Genre bending and boundary pushing in the Internet-era of music has never been in higher demand. Eclecticism and evolution in artists’ discographies seems be becoming a standard, as audiences become less enthralled with consistency and homogeneity within their favorite artists’ bodies of work. It is this principal that has allowed artists like Arcade Fire or Beyonce to soar and caused others such as The Black Lips and Wiz Khalifa to flounder. It seems when musicians avoid niches, they are able to create and experiment more freely. While this will sometimes lead to mixed results sonically, the eagerness and gall to push past expectations created by genre yields intrigue and admiration.
Such is the case for experimental and ambient composer Asher White, who released Asher White Misses the Good Old Days in late May. This is White’s first release under her own name, having going under the moniker Trisha Hewe Sailee (sometimes stylized THS) prior to the release of this LP. The namesake is one of the more minute changes compared to how dramatically White’s sound has changed in the past two years. The teenage producer already has a sprawling body of work, with 15 records released in the span of two years. MtGOD differs dramatically from White’s style of spacey hums, erratic guitar tracks and haunting field recorded compositions. What has been displayed instead is some of the most delicate and shining baroque pop in recent memory. A shift in technique and approach, which given the artist past, is a complete curveball.
White plays essentially every instrument on the record, save a few cello parts by Kip Macsai-Goren and a few field recordings courtesy of Lauren Collins. From dreary toy accordions to crisp banjo picks, White guides us through a winter and early spring of anxiety, restlessness and confusion. The music engages these difficult emotions by constantly hitting peaks and valleys, from the smallest clicks of the glockenspiel to triumphant horns reminiscent of Scott Spillane’s playing on In the Aeroplane Over the Sea. One of White’s biggest strengths on MtGOD is her organ playing, which is what makes tracks like “Backseat” and “Darkgrass” not just some of the strongest tracks, but also the catchiest. Some of White’s ambient and field background rear their head, like on the end of “Song About How I Currently Feel Relative To How I Feel Now” when whispers, what sounds like a dirt bike engine and a gust of wind clipping a mic fuse together into a document of specificity and time. White’s ear for when to use the right instruments at the right time allows the listener to go from melancholy to blissful, drowsy to overjoyed.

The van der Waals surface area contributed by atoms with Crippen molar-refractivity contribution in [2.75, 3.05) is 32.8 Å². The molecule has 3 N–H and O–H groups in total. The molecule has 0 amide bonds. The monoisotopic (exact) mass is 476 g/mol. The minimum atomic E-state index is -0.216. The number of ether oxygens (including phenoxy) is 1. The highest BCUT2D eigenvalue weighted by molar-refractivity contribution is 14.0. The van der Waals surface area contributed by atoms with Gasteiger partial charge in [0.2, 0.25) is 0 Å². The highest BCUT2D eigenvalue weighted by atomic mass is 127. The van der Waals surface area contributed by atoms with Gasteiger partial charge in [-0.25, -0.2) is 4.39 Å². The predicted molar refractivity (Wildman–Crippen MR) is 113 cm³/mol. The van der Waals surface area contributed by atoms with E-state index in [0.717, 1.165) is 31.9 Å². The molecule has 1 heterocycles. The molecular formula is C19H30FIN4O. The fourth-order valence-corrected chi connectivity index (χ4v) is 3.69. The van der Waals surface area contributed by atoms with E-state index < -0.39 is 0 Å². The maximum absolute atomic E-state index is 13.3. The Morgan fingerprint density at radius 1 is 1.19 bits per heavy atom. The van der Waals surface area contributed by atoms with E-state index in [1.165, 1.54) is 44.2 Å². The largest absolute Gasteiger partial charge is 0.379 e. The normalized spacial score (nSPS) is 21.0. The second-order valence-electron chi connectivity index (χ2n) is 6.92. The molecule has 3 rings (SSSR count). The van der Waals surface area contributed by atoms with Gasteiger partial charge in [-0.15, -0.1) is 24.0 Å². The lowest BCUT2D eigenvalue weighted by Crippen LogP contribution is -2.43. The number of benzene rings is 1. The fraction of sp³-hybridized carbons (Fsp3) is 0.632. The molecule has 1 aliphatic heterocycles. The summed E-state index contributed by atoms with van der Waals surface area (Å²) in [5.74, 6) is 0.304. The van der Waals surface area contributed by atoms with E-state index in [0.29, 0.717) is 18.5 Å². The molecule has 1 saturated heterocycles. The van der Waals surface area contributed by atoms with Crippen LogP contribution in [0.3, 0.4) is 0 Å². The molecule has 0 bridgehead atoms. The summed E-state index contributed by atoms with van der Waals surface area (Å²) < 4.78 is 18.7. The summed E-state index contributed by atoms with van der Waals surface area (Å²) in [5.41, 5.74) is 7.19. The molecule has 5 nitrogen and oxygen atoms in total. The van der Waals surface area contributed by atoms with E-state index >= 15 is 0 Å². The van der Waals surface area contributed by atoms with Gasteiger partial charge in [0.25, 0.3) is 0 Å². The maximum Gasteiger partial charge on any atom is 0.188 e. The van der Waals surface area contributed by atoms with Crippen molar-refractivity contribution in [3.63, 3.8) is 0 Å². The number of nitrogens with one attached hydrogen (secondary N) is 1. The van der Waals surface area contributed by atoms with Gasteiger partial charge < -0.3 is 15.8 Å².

The most defining trait of MtGOD is the naked and true vocals that take control of the record. White’s voice never reaches very high pitches, but typically stays at melodic mumble that tells the stories of her isolation during the shadowy months of winter in Chicago. “It always happens when I’m walking through the dark/ it’s just a feeling that I‘ll never get things” White harps on “Darkgrass.” White’s singing sticks within the tradition of spooky yet comforting vocals found in modern baroque pop. Hints of early Perfume Genius and Régine Chassagne leak through White’s flowery rasp. “I have in the past shied away from singing directly or being emotionally transparent in music, probably often to a fault (does 4 hours of wordless reverb really cut deep?) so this project has been a huge huge step for me,” White stated on social media following the release of the record. It seemed surprising that the multi-instrumentalist had strayed away from vocals, given the range in “Underground”, which builds up gorgeous whispers to a crescendoed pitch and then back to an adolescent moan. These unique singing contrasts perfectly match the varied composition and that is what allows this album to be so emotionally potent and transparent.
Written by Caleb Brennan